Whatever the merits or demerits of the Jaya’s attempt to take over the cable trade and of Karunanidhi’s objections which are not without self-interest, the controversy raises a major issue which needs to be debated. That is the issue of  media monopoly. Is there a need to curb monopoly over the media business without violating the spirit of press freedom? There was a time when radio and television were not in the hands of private sector and they enjoyed state monopoly. The state monopoly had its own problems as they became the voice of the government of the day and the party in power. When the liberalization process began in the early nineties with some newspapers trying to have control over television, there was a move to impose a ban on cross media ownership citing prevalence of such restrictions in some of the Western countries. Because the NDA government was not inclined to rub the press barons of the country on the wrong side, the move was given up.


The result is unhindered media monopoly today. The Tamil Nadu controversy has to be viewed in this context. Take the Sun Network. It has its fingers in all the three media - print, television and radio - plus cable distribution and DTH.  It has 13 television channels with a complete monopoly over the Southern states, two daily newspapers, four magazines, four FM stations, a cable distribution network, retailing of set top boxes for the CAS in force in Tamil Nadu, and it is a matter of time before the network begin DTH (direct-to-home) operation as well. The network is also reported to be scouting for established newspapers/magazines in the southern states for a take-over. Media monopoly itself is bad with its mind control and when it is owned by a political dispensation, it becomes all the more dangerous.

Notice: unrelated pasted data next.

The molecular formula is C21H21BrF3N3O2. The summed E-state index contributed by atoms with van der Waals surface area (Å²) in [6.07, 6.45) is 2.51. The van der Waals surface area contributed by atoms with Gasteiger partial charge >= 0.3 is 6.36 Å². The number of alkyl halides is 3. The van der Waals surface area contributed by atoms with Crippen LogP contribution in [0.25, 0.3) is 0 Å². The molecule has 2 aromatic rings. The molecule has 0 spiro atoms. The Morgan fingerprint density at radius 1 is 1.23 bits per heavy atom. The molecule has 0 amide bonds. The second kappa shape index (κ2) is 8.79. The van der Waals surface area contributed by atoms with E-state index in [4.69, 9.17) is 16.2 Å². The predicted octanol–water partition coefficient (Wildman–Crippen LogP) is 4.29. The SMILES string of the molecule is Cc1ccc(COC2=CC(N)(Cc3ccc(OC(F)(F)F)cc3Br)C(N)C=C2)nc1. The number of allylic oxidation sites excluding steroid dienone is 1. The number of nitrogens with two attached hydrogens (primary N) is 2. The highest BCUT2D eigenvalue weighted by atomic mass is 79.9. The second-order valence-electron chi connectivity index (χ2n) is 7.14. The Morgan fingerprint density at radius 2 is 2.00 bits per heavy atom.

Jaya’s bill may be the outcome of local political rivalry, but the issue it raises of media monopoly has to be addressed in the larger interest of democracy. Press freedom is undoubtedly a fundamental right flowing from Art 19 (1)(a). But, it is not an absolute right or unlimited right. Like any other fundamental rights, there can be reasonable restrictions provided they are not arbitrary. In the present context where most of the major media houses are going for multi-media operations, is it time for us to have a closer look at the cross-media ownership and regulate it so that the monopoly does not end up in regimented thought process. Will it pass the test of "reasonable restrictions" allowed by the Constitution? Or should we have to allow the market forces to regulate this monopoly? A public debate is the need of the hour.


Contact: s_ramanujan9@yahoo.co.in